So I have neglected this blog for an entire year and I have realized, unfortunately, that I miss adventuring. Now while I am stuck on campus finishing off my senior year, there is no reason for life to be boring! So I have decided to pick up this blog again in honor of my favorite type of adventure--cooking!
I love to cook and talk about food so I hope you feel inspired to try some new recipes! Everything here is vegan, sugar-free and absolutely delicious (I promise).
Oh and please email me any time with your adventures (kitchen related or not)! Email me at KarinaHCosta@gmail.com.

Saturday, June 21, 2008

The First Few Days in Sre Ambel

Hey! I am back in Phnom Penh for the weekend. I wanted to write last night but there was a downpour so heavy I wouldn't dare leave the guesthouse. Generally I find the weather to be quite wonderful here. It never gets too hot because it usually rains sometime before 10 and 2 in the afternoon. I really enjoy the rain though, because it makes the after-lunch nap cooler.

Wednesday I drove down Route 4 to Sre Ambel with Tivea because it was a holiday (the King's Mother/Queen's Birthday). The drive down was about three hours and decent enough. We pass a lot of small 'villages' whose main income centers around providing rest stops for travelers. It is hard to describe these villages because they are mostly constructed from random wood, straw and other construction material. What marks the poverty isn't the buildings themselves however, but rather the unbelievable amount of trash that lies everywhere. Everywhere you look there are just plastic bags and wrappers covering the ground. I know there is no garbage collection system here, but I am surprised that there is no disposal system, especially in the ones so close to the city. As the journey continues these small villages slowly fall away to countryside. The countryside is filled with rice paddies, as expected, and it beautiful in strangely flat sort of way.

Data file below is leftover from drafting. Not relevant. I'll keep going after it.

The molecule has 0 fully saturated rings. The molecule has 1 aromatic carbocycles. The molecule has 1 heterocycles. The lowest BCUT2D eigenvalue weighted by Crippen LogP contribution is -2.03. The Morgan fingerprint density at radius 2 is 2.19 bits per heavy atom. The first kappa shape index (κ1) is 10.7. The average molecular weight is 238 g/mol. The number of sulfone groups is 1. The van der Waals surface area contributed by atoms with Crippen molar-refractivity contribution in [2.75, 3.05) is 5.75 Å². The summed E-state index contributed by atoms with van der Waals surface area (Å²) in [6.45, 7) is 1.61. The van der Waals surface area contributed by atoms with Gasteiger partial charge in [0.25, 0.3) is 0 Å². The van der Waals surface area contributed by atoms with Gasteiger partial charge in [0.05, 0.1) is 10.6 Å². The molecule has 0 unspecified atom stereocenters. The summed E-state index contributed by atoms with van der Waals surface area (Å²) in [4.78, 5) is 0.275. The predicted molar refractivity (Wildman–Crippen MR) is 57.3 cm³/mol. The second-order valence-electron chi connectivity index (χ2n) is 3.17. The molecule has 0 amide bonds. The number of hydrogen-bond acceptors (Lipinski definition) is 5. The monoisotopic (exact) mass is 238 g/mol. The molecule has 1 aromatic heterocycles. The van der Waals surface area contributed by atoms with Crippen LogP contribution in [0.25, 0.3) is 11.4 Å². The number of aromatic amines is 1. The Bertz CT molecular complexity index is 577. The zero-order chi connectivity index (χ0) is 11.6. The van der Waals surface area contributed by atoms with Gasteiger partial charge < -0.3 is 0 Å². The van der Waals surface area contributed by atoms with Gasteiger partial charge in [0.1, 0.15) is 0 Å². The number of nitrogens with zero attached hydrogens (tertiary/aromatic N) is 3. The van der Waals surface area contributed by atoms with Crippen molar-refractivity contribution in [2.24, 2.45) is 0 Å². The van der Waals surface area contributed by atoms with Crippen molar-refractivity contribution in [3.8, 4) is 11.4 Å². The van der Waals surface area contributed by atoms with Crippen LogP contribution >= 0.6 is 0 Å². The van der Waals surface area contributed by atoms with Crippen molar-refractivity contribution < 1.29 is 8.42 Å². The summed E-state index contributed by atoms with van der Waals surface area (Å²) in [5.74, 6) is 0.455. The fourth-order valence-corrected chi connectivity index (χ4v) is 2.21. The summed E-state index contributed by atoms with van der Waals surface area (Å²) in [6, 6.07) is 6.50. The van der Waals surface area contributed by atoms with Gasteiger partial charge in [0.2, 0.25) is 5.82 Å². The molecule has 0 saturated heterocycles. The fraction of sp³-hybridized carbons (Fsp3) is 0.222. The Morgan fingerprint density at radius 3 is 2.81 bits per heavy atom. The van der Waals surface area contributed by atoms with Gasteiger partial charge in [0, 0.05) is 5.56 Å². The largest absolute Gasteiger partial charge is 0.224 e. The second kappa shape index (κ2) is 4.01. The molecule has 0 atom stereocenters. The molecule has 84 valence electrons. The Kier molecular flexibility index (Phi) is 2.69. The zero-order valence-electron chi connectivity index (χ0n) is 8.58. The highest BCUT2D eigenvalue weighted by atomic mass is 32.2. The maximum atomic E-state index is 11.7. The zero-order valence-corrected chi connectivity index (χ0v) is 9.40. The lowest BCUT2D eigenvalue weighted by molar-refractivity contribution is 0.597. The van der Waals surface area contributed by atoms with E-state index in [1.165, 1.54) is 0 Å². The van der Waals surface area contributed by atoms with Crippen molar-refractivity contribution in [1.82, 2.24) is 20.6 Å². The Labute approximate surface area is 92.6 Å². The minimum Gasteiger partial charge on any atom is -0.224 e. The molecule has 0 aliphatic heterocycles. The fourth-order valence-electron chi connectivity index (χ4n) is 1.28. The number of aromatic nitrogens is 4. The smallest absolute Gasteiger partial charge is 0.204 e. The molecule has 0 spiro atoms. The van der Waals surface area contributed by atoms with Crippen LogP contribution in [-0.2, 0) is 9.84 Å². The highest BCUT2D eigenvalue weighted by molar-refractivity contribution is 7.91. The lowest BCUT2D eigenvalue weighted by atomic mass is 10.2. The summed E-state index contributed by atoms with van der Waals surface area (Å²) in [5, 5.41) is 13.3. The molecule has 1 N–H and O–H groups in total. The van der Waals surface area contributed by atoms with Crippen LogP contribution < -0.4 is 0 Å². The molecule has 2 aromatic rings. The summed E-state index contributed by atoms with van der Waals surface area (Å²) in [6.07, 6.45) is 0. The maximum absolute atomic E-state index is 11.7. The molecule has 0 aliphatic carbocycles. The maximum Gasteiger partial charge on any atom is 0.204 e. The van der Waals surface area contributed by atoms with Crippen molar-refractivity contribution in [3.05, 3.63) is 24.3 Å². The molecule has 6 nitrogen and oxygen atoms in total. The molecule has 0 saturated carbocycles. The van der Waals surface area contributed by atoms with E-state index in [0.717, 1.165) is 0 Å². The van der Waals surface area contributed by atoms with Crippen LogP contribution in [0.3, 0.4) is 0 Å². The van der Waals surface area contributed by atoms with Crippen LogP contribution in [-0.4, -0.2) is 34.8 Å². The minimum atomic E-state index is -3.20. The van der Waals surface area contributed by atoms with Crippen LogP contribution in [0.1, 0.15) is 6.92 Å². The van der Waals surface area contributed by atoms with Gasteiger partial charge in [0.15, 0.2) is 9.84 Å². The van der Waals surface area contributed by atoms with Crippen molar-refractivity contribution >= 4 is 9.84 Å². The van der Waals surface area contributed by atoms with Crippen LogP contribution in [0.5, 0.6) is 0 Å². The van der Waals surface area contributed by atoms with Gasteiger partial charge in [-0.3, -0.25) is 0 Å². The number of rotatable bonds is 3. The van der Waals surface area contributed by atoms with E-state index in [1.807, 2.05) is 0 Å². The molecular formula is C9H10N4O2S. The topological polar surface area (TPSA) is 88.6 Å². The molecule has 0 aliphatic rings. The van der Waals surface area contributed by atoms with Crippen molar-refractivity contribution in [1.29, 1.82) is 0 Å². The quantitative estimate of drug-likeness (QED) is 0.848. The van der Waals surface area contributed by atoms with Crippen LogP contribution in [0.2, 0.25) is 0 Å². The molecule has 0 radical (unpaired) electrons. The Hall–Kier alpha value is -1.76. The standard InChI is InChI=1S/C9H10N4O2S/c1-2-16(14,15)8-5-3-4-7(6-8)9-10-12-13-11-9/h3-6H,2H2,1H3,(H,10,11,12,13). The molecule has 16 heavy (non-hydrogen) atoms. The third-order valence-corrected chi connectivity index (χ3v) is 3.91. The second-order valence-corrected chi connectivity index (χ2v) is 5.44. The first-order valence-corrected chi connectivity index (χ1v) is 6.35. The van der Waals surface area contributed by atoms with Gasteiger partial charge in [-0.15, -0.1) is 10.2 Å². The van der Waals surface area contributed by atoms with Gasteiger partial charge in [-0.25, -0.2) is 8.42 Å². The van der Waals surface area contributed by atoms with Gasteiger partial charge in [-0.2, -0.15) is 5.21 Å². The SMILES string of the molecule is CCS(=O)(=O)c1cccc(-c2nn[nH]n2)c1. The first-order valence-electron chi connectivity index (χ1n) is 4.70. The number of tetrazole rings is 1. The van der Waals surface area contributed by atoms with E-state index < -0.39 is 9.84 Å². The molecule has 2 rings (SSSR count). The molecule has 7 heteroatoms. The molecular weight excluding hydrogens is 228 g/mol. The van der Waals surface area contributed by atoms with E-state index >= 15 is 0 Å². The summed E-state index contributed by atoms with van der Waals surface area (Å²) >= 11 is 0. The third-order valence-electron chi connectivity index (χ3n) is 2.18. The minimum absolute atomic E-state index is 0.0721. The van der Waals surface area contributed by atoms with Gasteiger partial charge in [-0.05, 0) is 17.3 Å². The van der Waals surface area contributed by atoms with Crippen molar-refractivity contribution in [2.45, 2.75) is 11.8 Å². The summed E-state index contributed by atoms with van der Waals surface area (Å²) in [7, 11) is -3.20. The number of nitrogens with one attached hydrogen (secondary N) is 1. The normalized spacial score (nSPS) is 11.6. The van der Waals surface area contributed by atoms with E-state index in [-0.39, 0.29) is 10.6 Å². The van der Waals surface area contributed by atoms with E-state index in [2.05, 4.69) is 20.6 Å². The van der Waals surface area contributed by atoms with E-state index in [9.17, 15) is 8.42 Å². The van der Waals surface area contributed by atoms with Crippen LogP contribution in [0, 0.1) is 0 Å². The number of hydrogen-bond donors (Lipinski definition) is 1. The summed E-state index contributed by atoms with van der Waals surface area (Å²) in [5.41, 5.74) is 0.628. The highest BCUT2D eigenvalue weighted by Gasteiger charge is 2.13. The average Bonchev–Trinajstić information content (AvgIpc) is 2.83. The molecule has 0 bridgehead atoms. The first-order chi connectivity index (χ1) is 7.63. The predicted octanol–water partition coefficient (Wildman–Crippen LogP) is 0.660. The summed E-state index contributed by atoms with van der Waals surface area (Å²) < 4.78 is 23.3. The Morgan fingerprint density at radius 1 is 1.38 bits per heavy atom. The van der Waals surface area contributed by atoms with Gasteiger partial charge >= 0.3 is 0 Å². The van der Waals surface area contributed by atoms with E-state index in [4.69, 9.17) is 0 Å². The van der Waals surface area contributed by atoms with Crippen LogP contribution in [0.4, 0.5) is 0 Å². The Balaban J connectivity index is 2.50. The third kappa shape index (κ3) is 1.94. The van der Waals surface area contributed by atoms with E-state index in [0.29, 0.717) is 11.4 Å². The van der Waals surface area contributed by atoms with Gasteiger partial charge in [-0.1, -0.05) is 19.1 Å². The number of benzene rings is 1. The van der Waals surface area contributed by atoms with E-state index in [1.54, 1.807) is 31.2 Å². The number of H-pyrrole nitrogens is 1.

And then come the mountains. The Cardamoms are actually impossible to describe. I have sat here for a few minutes to try and find the words, but I am afraid I must give up. I think it is that they seem to bream and thrive with wildness, indeed I wouldn't dare call it 'wilderness' for that seems too tame. Maybe it is because I am told there are tigers in the mountains, but I think I sensed their mystic before I knew that. Looking at the the forest one can see more shades of green imaginable (I kid you not, the grass at the bottom of the mountains is actually neon green). I don't even think crayola has made that many greens. Looking at them it is clear why the Khmer Rouge were able to build up their army here and why they held out here for thirty years.

Sre Ambel itself is in the valley of the mountains, in a low lying area a couple kilometers north of the delta. I can't tell if people are here because the earth is completely flat or if the land is flat because people are here--my guess is that it is a mixture of both. The main crop here is clearly rice production, but you can find cows, water buffalo, chickens, and pigs everywhere. Traffic jams are caused by herds of cows, not cars. Where I am staying is pretty nice, there is a gorgeous view of the fields and I have pretty big bed covered in the ugliest green anti-malaria mosquito net you will ever see. There isn't much to complain about except that there is a rooster outside my window that caws from 4:30am to about 7pm. It is actually the most annoying noise I have ever heard my life. I would trade sirens for that rooster any day of the week. Otherwise it is nice to have fresh air and be in the country.